Posted Date: August 20, 2015

Author:  Matt Sessa, Deputy Chief Operating Officer, Federal Student Aid

Subject: Federal Student Aid Posts Updated Reports to FSA Data Center

Today, Federal Student Aid posted a series of updates to its FSA Data Center, the centralized online source for Federal Student Aid data. Below is a summary of the updated quarterly reports available on the FSA Data Center. All reports reflect activity through or as of June 30, 2015.

  • The Federal Student Aid portfolio reports include outstanding balances and recipients by loan program, loan type, loan status, repayment plan, and delinquency status.

  • The Free Application for Federal Student Aid (FAFSA®) Reports include application submissions by the applicant’s legal state of residence and by the schools listed on the applicant’s form.

  • The loan volume reports include Direct Subsidized Loan, Direct Unsubsidized Loan, PLUS Loan (for parents), and PLUS Loan (for graduate and professional students) originations, disbursements, and recipients by school.

  • The grant volume reports include Federal Pell Grant, TEACH Grant, and Iraq and Afghanistan Service Grant disbursements and recipients by school.

In addition to the existing quarterly reports, we have added two new reports this quarter to the Title IV Program Volume Reports webpage which summarize award year activity. The Award Year Summary by School Type report sums up the loan and grant activity by school type. The Aid Recipients Summary report uses the methodology from the loan and grant reports to provide unique recipients by aid program.

Finally, we have enhanced our Direct Loan Portfolio by Repayment Plan report to include information about how many income-driven borrowers are making partial financial hardship (PFH) payments. The Income-Driven Repayment by PFH report is located on the second worksheet of the Direct Loan Portfolio by Repayment Plan report.

Key Findings in the Quarterly Reports

Federal Student Aid proactively posts these reports in support of open government initiatives to help ensure consistency, increase transparency, and establish self-service opportunities for customers. While not exhaustive, the information below provides a snapshot of key findings in our most recent reporting.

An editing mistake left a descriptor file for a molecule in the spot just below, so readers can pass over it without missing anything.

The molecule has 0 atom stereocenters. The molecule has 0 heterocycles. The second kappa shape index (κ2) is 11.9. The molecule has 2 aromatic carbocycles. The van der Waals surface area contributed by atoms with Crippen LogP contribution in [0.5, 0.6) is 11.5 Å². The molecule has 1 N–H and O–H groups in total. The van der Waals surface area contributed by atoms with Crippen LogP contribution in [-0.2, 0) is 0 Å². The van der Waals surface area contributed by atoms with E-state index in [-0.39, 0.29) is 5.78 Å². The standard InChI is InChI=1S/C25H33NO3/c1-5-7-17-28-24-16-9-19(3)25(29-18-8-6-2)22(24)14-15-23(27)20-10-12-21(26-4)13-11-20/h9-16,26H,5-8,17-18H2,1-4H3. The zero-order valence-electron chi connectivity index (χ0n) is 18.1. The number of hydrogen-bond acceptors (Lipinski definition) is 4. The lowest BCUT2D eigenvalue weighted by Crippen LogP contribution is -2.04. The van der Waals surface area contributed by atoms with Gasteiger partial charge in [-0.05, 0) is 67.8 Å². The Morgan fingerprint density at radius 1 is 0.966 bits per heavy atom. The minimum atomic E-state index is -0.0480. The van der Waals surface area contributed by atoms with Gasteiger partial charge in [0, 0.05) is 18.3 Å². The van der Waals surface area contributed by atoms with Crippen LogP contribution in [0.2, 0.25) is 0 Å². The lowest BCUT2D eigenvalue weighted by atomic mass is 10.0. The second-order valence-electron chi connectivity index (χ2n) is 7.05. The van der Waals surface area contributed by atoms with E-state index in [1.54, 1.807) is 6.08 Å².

Shifts in the Outstanding Loan Portfolio

Since the implementation of the Health Care and Education Reconciliation Act of 2010, which eliminated new Federal Family Education Loan (FFEL) Program loans after June 30, 2010, the make-up of the outstanding loan portfolio has shifted. Today, the outstanding FFEL portfolio represents only 31.4 percent of the outstanding loan portfolio while the Direct Loan (DL) portfolio has grown to represent 67.9 percent of the outstanding loan portfolio.  Perkins Loans make up the remaining 0.7 percent of the Federal Student Aid portfolio.

Increased Enrollment in Income-Driven Repayment Plans

Enrollment in income-driven repayment (IDR) options such as Pay As You Earn (PAYE), Income-Based Repayment (IBR), and Income-Contingent Repayment continues to increase. As of June 30, 2015, nearly 3.9 million Direct Loan borrowers were enrolled in IDR plans, a 56 percent increase from June 2014.

For the first time, Federal Student Aid has provided information about borrowers enrolled in PAYE and IBR plans who make reduced payments based on a partial financial hardship. As of June 30, 2015, 81.7 percent of Direct Loan IBR and PAYE borrowers were making PFH payments. (Note: The ICR plan does not offer reduced payments to borrowers based on a partial financial hardship.)